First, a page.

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Improvements in antenatal care and advances in neonatal medicine have resulted in increased survival of infants, in particular those of very low birthweight (VLBW) (< 1500 g) and extremely low birthweight (ELBW) (< 1000 g). If simple gain in life years is taken as a standard, then neonatal care is the most successful discipline in medicine today.1 The psychological development and quality of life of VLBW and ELBW children has become an increasing focus of recent research.2
Approximately a quarter of VLBW children have severe or multiple psychological problems and a further quarter have moderate to mild problems
Lowered IQ, attention deficit, and schooling problems are the most prevalent psychological difficulties of VLBW children
Larger preterm infants (LBW) are only at a slightly increased risk for long term psychological deficits
Postdischarge environment can often reduce or compensate for neonatal risk in LBW children. Evidence for compensatory processes in VLBW infants after discharge from a neonatal intensive care unit are much more limited and disappointing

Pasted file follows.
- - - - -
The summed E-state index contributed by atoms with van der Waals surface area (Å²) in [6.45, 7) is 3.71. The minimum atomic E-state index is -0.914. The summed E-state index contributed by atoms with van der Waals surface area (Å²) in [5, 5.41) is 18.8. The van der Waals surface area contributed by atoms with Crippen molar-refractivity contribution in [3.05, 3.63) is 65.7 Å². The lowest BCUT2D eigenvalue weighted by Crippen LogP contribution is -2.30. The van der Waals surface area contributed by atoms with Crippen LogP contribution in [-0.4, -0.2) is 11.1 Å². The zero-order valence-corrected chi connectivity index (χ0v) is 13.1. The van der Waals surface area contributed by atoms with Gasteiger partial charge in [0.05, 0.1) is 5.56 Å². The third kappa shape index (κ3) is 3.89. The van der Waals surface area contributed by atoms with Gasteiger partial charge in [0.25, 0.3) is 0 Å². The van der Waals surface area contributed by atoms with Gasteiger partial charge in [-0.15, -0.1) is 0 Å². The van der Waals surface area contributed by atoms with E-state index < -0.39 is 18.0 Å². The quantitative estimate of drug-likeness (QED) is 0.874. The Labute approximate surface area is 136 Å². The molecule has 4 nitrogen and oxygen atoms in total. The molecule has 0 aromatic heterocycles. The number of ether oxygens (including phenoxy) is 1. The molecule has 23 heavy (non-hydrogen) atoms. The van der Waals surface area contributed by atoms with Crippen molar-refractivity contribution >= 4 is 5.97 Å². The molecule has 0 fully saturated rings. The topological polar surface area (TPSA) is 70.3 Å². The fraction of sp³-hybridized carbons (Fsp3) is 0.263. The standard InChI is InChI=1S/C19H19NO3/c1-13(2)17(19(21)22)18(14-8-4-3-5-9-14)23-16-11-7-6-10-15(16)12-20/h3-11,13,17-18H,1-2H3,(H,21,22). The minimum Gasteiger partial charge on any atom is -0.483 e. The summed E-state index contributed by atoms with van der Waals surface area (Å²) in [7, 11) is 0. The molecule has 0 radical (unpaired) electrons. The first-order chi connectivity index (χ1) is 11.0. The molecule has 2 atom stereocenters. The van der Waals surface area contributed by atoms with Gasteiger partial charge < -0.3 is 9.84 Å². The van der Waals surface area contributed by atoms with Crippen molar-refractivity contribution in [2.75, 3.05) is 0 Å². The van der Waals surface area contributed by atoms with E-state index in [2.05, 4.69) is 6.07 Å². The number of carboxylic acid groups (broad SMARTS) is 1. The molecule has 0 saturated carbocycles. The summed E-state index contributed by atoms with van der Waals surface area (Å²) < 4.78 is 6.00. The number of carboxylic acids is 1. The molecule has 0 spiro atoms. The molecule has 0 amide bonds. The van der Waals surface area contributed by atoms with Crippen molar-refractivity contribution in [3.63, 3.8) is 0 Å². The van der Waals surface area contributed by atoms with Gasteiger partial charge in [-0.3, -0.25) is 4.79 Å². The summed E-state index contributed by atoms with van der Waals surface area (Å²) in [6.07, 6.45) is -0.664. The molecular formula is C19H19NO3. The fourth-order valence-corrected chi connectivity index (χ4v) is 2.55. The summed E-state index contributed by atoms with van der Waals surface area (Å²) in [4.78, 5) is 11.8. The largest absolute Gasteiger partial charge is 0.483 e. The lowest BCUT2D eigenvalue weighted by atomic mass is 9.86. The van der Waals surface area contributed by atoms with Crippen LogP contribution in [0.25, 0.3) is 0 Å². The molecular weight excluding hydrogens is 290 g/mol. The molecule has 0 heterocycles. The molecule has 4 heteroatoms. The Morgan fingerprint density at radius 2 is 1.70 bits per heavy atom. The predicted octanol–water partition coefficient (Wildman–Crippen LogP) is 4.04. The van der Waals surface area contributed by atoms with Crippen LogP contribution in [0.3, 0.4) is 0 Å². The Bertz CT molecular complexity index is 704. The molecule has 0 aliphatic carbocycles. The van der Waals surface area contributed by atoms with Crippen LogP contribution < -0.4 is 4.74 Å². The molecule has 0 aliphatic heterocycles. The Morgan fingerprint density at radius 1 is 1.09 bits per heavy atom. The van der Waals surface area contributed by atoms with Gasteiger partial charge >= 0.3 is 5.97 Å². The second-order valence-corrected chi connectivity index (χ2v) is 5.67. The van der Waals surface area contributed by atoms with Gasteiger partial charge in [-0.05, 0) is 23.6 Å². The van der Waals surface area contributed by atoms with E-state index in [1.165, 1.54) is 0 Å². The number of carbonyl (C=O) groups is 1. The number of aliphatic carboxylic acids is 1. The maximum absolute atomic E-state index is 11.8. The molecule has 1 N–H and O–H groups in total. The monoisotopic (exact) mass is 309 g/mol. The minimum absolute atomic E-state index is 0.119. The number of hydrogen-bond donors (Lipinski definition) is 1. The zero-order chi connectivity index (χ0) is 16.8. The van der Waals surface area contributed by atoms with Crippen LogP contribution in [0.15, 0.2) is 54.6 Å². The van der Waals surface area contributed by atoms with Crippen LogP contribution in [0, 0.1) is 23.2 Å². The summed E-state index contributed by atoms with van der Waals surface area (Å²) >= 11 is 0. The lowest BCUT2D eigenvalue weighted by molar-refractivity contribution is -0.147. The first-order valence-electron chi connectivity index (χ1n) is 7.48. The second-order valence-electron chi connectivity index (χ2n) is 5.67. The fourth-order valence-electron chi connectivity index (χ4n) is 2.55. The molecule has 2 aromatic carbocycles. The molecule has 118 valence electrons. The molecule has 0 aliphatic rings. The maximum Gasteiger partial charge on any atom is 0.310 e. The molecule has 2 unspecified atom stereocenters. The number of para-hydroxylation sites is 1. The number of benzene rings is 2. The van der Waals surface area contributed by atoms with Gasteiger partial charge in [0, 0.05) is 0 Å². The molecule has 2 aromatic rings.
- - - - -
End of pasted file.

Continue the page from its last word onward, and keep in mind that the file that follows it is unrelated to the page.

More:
Domains of psychological development
The psychological development of the preterm child has been considered in four main domains: (a) cognitive development (for example, intelligence, memory, language); (b) behavioural and emotional status ranging from individual differences such as temperament to behavioural problems such as hyperactivity, phobias, or enuresis; (c) social functioning—that is, the ability to form and maintain social relationships with adults and peers and to reflect on these relationships (for example, self concept); and (d) school adaptation and failure.
Follow up research methods
To provide reliable, valid, and generalisable information on the psychological developmental outcome of VLBW infants the ideal study should: (a) be prospective; (b) be based on large populations (geographical, epidemiological, or multicentre studies); (c) have few infants lost to follow up or good documentation of the dropouts; (d) include full term control groups for cohort specific comparisons; (e) be long term …